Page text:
Can locative media (Augmented and Mixed Reality, web applications, and social networking) serve as a platform for preservation of cultural heritage, informal education, and civic engagement? This is the question at the heart of the Auburn Avenue Research Project, a project that brings together researchers from a variety of disciplines – including media theory, design studies, and human-computer interaction – to engage the above question in theory and practice.
Self-sustainable Water Leak Detection System for Buildings
The System for Wearable Audio Navigation (SWAN) serves as a navigation and orientation aid for persons temporarily or permanently visually impaired. SWAN is in the early stages of a software rewrite and technology upgrade. Interaction techniques are being prototyped in Virtual Reality (VR) to support preliminary user studies of new features.
This project is based on Janet Murray’s abstraction framework for creating variation in interactive narratives, proposed in “A Tale of Two Boyfriends: A Literary Abstraction Strategy for Creating Meaningful Character Variation.” The project departs from previous iterations examining heterosexual love triangles and centers its focus on lesbian love triangles, with an emphasis on female agency within traditional Western romance narratives. Using this pattern, authors can explore variants in stories and generate parameterized five-act storylines.
In a piano lesson, a student often imitates the teacher's playing in terms of speed, dynamics, and fingering. While this learning model leverages one's visual and even audial perception for emulation, it still lacks an important component of piano playing the tactile sensation. We seek to convey the tactile sensations of the teacher's keystrokes and then signal the student's corresponding fingers. We implemented an instrumented fingerless glove called Tactile Teacher to detect finger taps on hard surfaces.
“Take Me Home” is a VR experience where the interactor must escape from a post-apocalyptic, underground tunnel. The environment is designed to be a puzzle where the only way out is to manipulate the space using rotational hand gestures. With “Fireflies, Take Me Home”, our research focus is on the creation of impossible spaces in a VR environment. The experience is built for the HTC Vive using Unity.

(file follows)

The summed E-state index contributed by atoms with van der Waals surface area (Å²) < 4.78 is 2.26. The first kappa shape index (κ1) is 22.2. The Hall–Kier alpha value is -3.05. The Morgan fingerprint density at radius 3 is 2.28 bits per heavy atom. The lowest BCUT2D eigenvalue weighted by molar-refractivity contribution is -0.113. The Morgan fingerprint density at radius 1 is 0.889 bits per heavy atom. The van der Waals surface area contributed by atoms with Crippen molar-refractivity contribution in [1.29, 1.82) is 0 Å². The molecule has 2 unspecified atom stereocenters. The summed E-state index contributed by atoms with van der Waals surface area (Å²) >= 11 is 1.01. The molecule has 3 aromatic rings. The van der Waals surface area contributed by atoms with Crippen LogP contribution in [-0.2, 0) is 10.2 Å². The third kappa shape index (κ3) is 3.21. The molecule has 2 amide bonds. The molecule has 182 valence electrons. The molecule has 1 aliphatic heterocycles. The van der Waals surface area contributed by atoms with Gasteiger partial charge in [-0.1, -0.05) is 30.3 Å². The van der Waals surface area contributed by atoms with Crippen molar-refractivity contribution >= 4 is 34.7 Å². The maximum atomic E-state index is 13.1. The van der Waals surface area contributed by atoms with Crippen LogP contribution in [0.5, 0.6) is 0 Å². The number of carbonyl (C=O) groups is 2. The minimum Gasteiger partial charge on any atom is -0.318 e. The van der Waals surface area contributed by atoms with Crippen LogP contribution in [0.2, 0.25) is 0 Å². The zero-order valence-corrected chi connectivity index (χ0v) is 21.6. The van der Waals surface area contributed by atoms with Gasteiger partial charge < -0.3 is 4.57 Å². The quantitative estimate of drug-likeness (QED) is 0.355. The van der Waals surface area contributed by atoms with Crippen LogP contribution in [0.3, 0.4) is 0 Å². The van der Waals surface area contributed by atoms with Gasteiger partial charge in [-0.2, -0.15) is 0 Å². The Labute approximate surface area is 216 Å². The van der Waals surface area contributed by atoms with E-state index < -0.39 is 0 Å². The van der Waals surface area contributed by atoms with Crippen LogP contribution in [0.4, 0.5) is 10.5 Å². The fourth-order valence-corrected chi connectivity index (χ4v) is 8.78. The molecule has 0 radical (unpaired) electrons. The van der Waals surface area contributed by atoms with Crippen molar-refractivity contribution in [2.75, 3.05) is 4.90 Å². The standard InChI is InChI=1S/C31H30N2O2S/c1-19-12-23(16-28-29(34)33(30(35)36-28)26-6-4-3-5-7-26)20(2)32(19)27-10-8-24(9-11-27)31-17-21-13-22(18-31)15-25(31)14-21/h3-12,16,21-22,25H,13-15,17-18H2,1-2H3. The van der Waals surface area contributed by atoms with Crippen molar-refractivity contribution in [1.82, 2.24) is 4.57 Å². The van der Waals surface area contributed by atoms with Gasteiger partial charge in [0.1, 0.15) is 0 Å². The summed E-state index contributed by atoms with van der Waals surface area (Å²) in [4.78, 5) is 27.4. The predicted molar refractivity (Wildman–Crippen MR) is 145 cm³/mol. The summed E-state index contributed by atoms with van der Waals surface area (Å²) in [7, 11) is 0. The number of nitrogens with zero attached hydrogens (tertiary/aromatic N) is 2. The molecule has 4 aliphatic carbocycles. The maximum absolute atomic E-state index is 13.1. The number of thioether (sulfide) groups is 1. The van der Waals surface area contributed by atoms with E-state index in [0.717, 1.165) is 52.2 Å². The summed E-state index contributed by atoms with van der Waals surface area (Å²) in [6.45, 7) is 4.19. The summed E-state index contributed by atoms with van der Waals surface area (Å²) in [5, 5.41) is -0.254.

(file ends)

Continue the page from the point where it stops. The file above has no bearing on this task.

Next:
When brought together the 3d printed cubes adhere and maintain contact when moved. The cubes exhibit nonpolar behavior attaching in any face to face orientation and do not rely on indexing features. This allows users to easily and rapidly create massing models which can take a wide variety of forms, be quickly and repeatedly reconfigured, and be moved as a single unit.
Spatial ability has been shown to be significantly correlated with interest and success in STEM fields. It also has been linked to an embodiment in different ways. Tangible and embodied interfaces have been shown to support embodiment, including linking embodiment to changes in spatial ability. However, little research has linked the interaction design elements of tangible and embodied interfaces to specific effects on spatial cognition.
Tech Hustle is a project to build upon indications from earlier project, Glitch. Glitch found that many low-income African American male high school students were more willing and able to engage in computer education when it was situated in an authentic work environments. The high school students in this previous work exhibited pride and excitement in being responsible workers, making their own money, and used work as a way to justify time spent on learning computer science and other more academic pursuits.
Technology in Museums: Avenues for Personalized Parent-Child Conversations
Parents and children work together in museums and other informal learning settings to make meaning of the world around them. The parent-child conversations, the child's interests (islands of expertise) and the surrounding technology influence the overall informal learning experience. We conducted two studies at the Children's Museum of Atlanta to better understand the interplay amongst those conversations, child's interest, and technology.
Our project aims to explore how to create immersive interactions, motivate interactors to engage and enhance interactor's experience in VR narrative with incentives and rewarding system design, possibly using full-body tracking technology. The narrative of our project starts inside a coffin where the interactor will hear MJ's thriller. Moving outside the coffin, he will find MJ zombie dancing with other zombies on the stage for a huge zombie audience. Then MJ zombie will invite him to dance along with the music. When he gets the correct move, audience applaud. We would like to design incent
Since its earliest days, harassment and abuse have plagued the Internet. Recent research has focused on in-domain methods to detect abusive content and faces several challenges, most notably the need to obtain large training corpora. In this paper, we introduce a novel computational approach to address this problem called Bag of Communities (BoC)‚ technique that leverages large-scale, preexisting data from other Internet communities. We then apply BoC toward identifying abusive behavior within a major Internet community.